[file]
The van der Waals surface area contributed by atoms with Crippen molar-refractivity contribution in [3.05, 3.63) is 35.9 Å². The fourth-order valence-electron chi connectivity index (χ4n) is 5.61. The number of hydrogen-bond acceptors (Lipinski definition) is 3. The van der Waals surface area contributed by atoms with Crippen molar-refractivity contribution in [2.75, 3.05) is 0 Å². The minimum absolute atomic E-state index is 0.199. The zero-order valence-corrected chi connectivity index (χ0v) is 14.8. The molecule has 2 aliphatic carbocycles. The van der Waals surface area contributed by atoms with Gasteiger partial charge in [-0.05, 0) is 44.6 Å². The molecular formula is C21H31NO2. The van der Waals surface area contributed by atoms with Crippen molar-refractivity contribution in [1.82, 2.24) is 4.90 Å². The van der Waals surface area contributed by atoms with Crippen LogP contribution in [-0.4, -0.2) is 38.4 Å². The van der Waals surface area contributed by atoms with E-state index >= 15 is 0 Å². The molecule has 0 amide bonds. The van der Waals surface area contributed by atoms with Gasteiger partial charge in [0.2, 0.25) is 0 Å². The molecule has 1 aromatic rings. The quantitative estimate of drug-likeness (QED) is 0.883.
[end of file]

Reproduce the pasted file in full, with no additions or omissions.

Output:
The van der Waals surface area contributed by atoms with Crippen molar-refractivity contribution in [3.05, 3.63) is 35.9 Å². The fourth-order valence-electron chi connectivity index (χ4n) is 5.61. The number of hydrogen-bond acceptors (Lipinski definition) is 3. The van der Waals surface area contributed by atoms with Crippen molar-refractivity contribution in [2.75, 3.05) is 0 Å². The minimum absolute atomic E-state index is 0.199. The zero-order valence-corrected chi connectivity index (χ0v) is 14.8. The molecule has 2 aliphatic carbocycles. The van der Waals surface area contributed by atoms with Gasteiger partial charge in [-0.05, 0) is 44.6 Å². The molecular formula is C21H31NO2. The van der Waals surface area contributed by atoms with Crippen molar-refractivity contribution in [1.82, 2.24) is 4.90 Å². The van der Waals surface area contributed by atoms with Crippen LogP contribution in [-0.4, -0.2) is 38.4 Å². The van der Waals surface area contributed by atoms with E-state index >= 15 is 0 Å². The molecule has 0 amide bonds. The van der Waals surface area contributed by atoms with Gasteiger partial charge in [0.2, 0.25) is 0 Å². The molecule has 1 aromatic rings. The quantitative estimate of drug-likeness (QED) is 0.883.